Getting Started With OpenStreetMap Data

In 2004, Steve Coast set up OpenStreetMap (OSM) in the U.K. It subsequently spread worldwide, powered by a combination of donations and volunteers willing to do ground surveys with tools such as handheld GPS units, notebooks, and digital cameras.

OSM Data Usage

OpenStreetMap’s map and data are free to use so long as you provide attribution and share any corrections back to the project. JavaScript libraries and plugins for WordPress, Django and other content-management systems allow users to display their own maps. Most of these depend on OSM title servers but if you want full control, you can download the OSM data and then render your own 256 x 256 pixel tiles. (Alternatively, some third-party suppliers will do the rendering for you, sometimes for free.)

OpenStreetMap’s full dataset is over half a terabyte in size when unzipped—but unless you need the entire mapped world, subsets for particular countries are more usable. For example, the OSM file for Great Britain is just 14.2 GB.

The older OSM download format, which is XML and PBF, is based on Google protocol buffers, and produces smaller files; to speed up processing OSM files, there’s a utility, osmconvert (written in C), that converts OSM files to .o5m and other formats. These .o5m files have the human readability of OSM but are smaller.

OSM Data

Geographical Information Systems (GIS) can have very complex data structures, but OSM uses just three different data types: Nodes, Ways and Relations. Nodes define a point with an ID, latitude and longitude; Ways are an ordered list of 2 to 2,000 nodes, used to represent rivers and roads; Relations define relationships between nodes and ways (for example, listing roads at a traffic junction). All three types have tags which are key/value pairs, such as highway=residential. Tags are what make the platform more than just a map.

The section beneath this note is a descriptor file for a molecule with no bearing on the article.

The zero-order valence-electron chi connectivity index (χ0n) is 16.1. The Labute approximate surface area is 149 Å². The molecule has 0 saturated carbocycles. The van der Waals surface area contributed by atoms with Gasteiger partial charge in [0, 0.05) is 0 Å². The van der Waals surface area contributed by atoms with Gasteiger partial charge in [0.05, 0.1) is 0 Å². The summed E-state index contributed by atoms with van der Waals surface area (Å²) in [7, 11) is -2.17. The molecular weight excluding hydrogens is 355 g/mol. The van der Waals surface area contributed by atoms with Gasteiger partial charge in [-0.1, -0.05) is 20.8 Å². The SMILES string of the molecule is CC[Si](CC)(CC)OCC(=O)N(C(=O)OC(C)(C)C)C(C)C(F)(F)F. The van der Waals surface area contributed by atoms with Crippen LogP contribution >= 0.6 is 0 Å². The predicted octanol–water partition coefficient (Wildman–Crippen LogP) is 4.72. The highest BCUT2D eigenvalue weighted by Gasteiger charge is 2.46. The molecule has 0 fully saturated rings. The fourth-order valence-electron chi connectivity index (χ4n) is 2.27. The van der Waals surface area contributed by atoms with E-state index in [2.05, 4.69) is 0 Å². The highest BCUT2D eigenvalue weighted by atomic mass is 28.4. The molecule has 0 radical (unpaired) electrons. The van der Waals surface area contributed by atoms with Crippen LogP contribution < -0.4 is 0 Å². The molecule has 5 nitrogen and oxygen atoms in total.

Developing With OSM

Osmconvert, which I mentioned earlier, was written in C. Another programming language you can use with OSM is C++11 (pick a compiler like Clang 3.4 or later or GCC 4.8). It’s possible to work with it in Windows, but you need to either use Cygwin or have a recent Visual Studio C++ 64 bit version, typically VS 2015.

Osmcode.org is a good place to start, home to the Osmium library (libosmium). Fetch and build Libosmium; on Linux/Unix systems there are a fair number of dependencies that you’ll need as well; these are listed within the links. If you prefer JavaScript or Python, there are bindings for those. The osmcode site has other tools such as osmcoastline, which extracts coastline data from a PBF format file.

As an alternative for Java developers, there’s Osmosis, which is a command-line application for processing OSM data. It includes components for reading/writing databases and files, deriving/applying changes to data sources, and sorting data; it can be extended with new components.

Given the (typically) multi-gigabyte size of the datasets at hand, it’s unlikely you’ll be reading files completely into memory to work on them, unless you have masses of RAM (at least 32 GB or even higher). More typical are extraction utilities. If you use GIS (Graphical Information Systems), such as the excellent open-source QGIS, you can import data into it from OSM.

Conclusion

Given the amazing quantity of data available on OpenStreetMap, the platform is truly a playground for anyone interested in geo-location and mapping.

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Image: OpenStreetMap

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